Five reasons to consider a career in agriculture


farming agriculture career

(Graham Hobster/Pixabay photo)

Agriculture is still one of America’s primary industries, especially in the American heartland. If you considering your next career move, or have designs on starting your own business, then a career in agriculture could be the logical next step for you. Having a love of the great outdoors and a passion for the environment would be added bonuses.

Agriculture is an entire industry is not simple, as there is more to it than leasing or purchasing plots of land, planting a few choice cash crops and buying livestock. It involves a ton of hard work, particularly if you’re making this your primary source of income, as it will take significant investment of time, monetary and energy resources to have a successful operation. This will include the expense of farm implements and equipment, which ranges from looking for tractors for sale to hiring farmhands, and that makes for an expensive startup from the beginning.

Many farmers and agricultural veterans will tell you while the operation gets expensive very early, it is well worth the money, time and hard work expended into the operation. Not only will it benefit you, but also those around you in your local community.

Here are a handful of reasons to consider a career in agriculture:

You may achieve greater job satisfaction (and greater appreciation of the industry)

You may be fed up of the daily commute to and from work, with little to no personal rewards included in your current job position. You might also be tired of long, unfruitful hours stuck in a cubicle inside an office.

A career in ag may alleviate some of those problems. Your daily commute is limited to your operations complex and adjacent farmland, with other longer commutes required for machinery service, the pick-up of seed during the spring and selling your harvest at your local grain co-operative among other work-related commutes. You will achieve some personal rewards, but that is usually depending on how soon things pay off. There is a period of time you have to wait for harvests, so consider other things on the farm you can profit from, e.g. livestock sales, farmer’s markets, etc. to make the money needed to survive.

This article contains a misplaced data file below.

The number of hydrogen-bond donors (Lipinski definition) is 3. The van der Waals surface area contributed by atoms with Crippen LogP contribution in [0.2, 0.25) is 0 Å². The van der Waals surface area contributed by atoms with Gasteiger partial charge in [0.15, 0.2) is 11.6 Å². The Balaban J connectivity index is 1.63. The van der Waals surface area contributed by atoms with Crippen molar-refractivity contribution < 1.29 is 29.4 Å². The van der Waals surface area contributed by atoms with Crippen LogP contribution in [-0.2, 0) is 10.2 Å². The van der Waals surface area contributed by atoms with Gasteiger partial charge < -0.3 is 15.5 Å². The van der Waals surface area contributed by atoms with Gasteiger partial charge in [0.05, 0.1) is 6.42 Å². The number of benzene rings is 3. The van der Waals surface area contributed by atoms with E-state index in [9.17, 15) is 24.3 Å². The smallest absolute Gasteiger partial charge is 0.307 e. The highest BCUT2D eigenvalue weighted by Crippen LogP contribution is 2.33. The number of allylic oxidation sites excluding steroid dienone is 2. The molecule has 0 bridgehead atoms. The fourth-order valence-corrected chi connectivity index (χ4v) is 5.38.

The downside to the job is the long work hours, but you are working outdoors compared to a stuffy office.

You can serve the needs of your community — not only your family

There is the opportunity to serve your family, but also those in your neighboring communities, where there may be issues with food stability and availability, forcing them to commute to larger communities to stock on their basic nutritional needs or utilizing online platforms such as Amazon Pantry, which while useful and convenient, may prove inconvenient to those who struggle with mobility problems.

Depending on how you choose to run your operation, you can serve the needs of your neighboring communities, whether by selling produce on your farm and attending local farmer’s markets. Larger operations may have such a setup to butcher your meats on-site to sell as well.

You (may be able to) promote a healthy lifestyle

You may be able to afford a healthier lifestyle as a result of the health benefits of the great outdoors. Your family will too, as well. There will be plenty of opportunities for exercise in addition to the physical demands of farm life. By growing your own food, healthier eating — at least on the farm — can be promoted. As mentioned in a previous article, the majority of Americans — unfortunately — are not eating their quota of fruits and vegetables, but at bare minimum, this can be remedied on the farm at minimum and with enough awareness from local farmers, remedied in the local communities.

Being a steward of the land and the environment

Farming provides the opportunity for sustainable living, meaning the potential of reducing the carbon footprint of your agricultural operation. Not every option out there will work for everyone and should be tailored to suit the farm operation in the most sustainable manner.

There is the potential to pursue alternative methods of electricity generation, via wind, solar and geothermal energy instead of relying on the electric co-operatives utilized in rural areas. Some farms will be dead-set on exclusively solar, which is not entirely cost-effective, which utilizes the setup here, as an example. As seen here, there are environmental benefits to organic farming, including the reduced exposure to pesticides and chemicals, which is good for you and the land you are working on.

Sustainability in an economic recession

There has been talk of an agricultural recession for the past couple years, mitigated by several trade wars with South American, Middle Eastern and Asian nations that has harmed farmers and ag companies. Some wise planning will need to take place in order for the benefits to outweigh the negatives of an ag recession. Having some form of budgetary system, similar to that of financial guru Dave Ramsey’s Financial Peace University, will help you attain the skills to stay afloat and keep your family fed during hard times.

Is agriculture the career for you after reading these reasons? Don’t leave it to us to make your decision. Take the time and do your research, consider the lifestyle you want and think about your passions. After evaluating everything, and you’re still uncertain if it’s for you, then it will likely not be the career for you.



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